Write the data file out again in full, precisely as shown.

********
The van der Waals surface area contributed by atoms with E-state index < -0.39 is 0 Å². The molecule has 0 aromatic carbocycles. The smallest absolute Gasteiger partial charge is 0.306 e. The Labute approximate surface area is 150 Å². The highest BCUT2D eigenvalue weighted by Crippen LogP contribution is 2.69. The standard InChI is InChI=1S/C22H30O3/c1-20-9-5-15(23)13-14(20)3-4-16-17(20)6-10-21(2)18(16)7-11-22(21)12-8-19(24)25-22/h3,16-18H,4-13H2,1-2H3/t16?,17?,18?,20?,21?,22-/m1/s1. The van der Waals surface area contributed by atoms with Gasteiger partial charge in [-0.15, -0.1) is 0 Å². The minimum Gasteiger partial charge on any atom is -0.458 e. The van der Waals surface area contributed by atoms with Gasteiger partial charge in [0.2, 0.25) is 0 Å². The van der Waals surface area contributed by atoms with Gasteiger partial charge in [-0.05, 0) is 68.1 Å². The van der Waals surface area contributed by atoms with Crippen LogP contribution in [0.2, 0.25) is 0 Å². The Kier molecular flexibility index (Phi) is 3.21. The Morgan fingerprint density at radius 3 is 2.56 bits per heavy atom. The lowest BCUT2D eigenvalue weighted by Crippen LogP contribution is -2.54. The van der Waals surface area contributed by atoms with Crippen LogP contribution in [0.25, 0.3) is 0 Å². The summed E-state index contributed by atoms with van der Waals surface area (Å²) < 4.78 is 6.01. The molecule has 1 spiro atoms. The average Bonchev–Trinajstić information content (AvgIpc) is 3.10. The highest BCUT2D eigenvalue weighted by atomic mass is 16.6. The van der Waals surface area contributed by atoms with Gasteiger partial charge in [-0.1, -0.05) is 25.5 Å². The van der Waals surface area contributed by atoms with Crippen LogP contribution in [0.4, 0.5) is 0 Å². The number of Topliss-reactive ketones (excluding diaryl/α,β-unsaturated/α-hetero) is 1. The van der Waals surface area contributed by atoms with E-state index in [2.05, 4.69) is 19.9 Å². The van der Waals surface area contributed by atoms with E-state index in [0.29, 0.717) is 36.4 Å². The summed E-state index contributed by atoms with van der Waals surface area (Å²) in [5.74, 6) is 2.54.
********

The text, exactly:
The van der Waals surface area contributed by atoms with E-state index < -0.39 is 0 Å². The molecule has 0 aromatic carbocycles. The smallest absolute Gasteiger partial charge is 0.306 e. The Labute approximate surface area is 150 Å². The highest BCUT2D eigenvalue weighted by Crippen LogP contribution is 2.69. The standard InChI is InChI=1S/C22H30O3/c1-20-9-5-15(23)13-14(20)3-4-16-17(20)6-10-21(2)18(16)7-11-22(21)12-8-19(24)25-22/h3,16-18H,4-13H2,1-2H3/t16?,17?,18?,20?,21?,22-/m1/s1. The van der Waals surface area contributed by atoms with Gasteiger partial charge in [-0.15, -0.1) is 0 Å². The minimum Gasteiger partial charge on any atom is -0.458 e. The van der Waals surface area contributed by atoms with Gasteiger partial charge in [0.2, 0.25) is 0 Å². The van der Waals surface area contributed by atoms with Gasteiger partial charge in [-0.05, 0) is 68.1 Å². The van der Waals surface area contributed by atoms with Crippen LogP contribution in [0.2, 0.25) is 0 Å². The Kier molecular flexibility index (Phi) is 3.21. The Morgan fingerprint density at radius 3 is 2.56 bits per heavy atom. The lowest BCUT2D eigenvalue weighted by Crippen LogP contribution is -2.54. The van der Waals surface area contributed by atoms with Crippen LogP contribution in [0.25, 0.3) is 0 Å². The summed E-state index contributed by atoms with van der Waals surface area (Å²) < 4.78 is 6.01. The molecule has 1 spiro atoms. The average Bonchev–Trinajstić information content (AvgIpc) is 3.10. The highest BCUT2D eigenvalue weighted by atomic mass is 16.6. The van der Waals surface area contributed by atoms with Gasteiger partial charge in [-0.1, -0.05) is 25.5 Å². The van der Waals surface area contributed by atoms with Crippen LogP contribution in [0.4, 0.5) is 0 Å². The number of Topliss-reactive ketones (excluding diaryl/α,β-unsaturated/α-hetero) is 1. The van der Waals surface area contributed by atoms with E-state index in [2.05, 4.69) is 19.9 Å². The van der Waals surface area contributed by atoms with E-state index in [0.29, 0.717) is 36.4 Å². The summed E-state index contributed by atoms with van der Waals surface area (Å²) in [5.74, 6) is 2.54.